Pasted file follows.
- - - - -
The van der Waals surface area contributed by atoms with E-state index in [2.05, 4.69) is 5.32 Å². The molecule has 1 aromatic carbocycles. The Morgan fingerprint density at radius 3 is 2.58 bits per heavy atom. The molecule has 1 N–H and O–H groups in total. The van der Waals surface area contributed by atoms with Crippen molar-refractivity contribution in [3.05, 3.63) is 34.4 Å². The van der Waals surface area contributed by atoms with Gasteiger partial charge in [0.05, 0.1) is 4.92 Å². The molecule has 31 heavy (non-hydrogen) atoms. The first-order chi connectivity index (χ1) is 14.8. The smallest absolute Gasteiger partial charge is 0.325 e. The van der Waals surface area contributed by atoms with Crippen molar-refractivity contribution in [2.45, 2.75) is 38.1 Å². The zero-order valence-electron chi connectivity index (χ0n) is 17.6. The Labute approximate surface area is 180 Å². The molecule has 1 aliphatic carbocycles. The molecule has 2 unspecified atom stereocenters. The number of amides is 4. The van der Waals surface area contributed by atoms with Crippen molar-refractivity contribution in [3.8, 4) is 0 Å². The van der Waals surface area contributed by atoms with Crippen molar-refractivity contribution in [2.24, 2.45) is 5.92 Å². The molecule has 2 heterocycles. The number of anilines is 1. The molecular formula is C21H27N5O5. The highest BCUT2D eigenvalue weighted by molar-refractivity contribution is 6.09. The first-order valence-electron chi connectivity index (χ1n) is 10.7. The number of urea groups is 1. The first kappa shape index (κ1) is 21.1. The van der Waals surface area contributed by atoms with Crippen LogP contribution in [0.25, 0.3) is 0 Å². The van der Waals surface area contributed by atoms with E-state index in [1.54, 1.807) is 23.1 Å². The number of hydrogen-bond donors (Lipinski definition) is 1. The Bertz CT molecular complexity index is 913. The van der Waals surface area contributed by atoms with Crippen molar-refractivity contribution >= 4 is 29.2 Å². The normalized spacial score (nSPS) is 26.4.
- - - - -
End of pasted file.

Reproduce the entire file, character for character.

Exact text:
The van der Waals surface area contributed by atoms with E-state index in [2.05, 4.69) is 5.32 Å². The molecule has 1 aromatic carbocycles. The Morgan fingerprint density at radius 3 is 2.58 bits per heavy atom. The molecule has 1 N–H and O–H groups in total. The van der Waals surface area contributed by atoms with Crippen molar-refractivity contribution in [3.05, 3.63) is 34.4 Å². The van der Waals surface area contributed by atoms with Gasteiger partial charge in [0.05, 0.1) is 4.92 Å². The molecule has 31 heavy (non-hydrogen) atoms. The first-order chi connectivity index (χ1) is 14.8. The smallest absolute Gasteiger partial charge is 0.325 e. The van der Waals surface area contributed by atoms with Crippen molar-refractivity contribution in [2.45, 2.75) is 38.1 Å². The zero-order valence-electron chi connectivity index (χ0n) is 17.6. The Labute approximate surface area is 180 Å². The molecule has 1 aliphatic carbocycles. The molecule has 2 unspecified atom stereocenters. The number of amides is 4. The van der Waals surface area contributed by atoms with Crippen molar-refractivity contribution in [3.8, 4) is 0 Å². The van der Waals surface area contributed by atoms with Crippen molar-refractivity contribution in [2.24, 2.45) is 5.92 Å². The molecule has 2 heterocycles. The number of anilines is 1. The molecular formula is C21H27N5O5. The highest BCUT2D eigenvalue weighted by molar-refractivity contribution is 6.09. The first-order valence-electron chi connectivity index (χ1n) is 10.7. The number of urea groups is 1. The first kappa shape index (κ1) is 21.1. The van der Waals surface area contributed by atoms with Crippen LogP contribution in [0.25, 0.3) is 0 Å². The van der Waals surface area contributed by atoms with E-state index in [1.54, 1.807) is 23.1 Å². The number of hydrogen-bond donors (Lipinski definition) is 1. The Bertz CT molecular complexity index is 913. The van der Waals surface area contributed by atoms with Crippen molar-refractivity contribution >= 4 is 29.2 Å². The normalized spacial score (nSPS) is 26.4.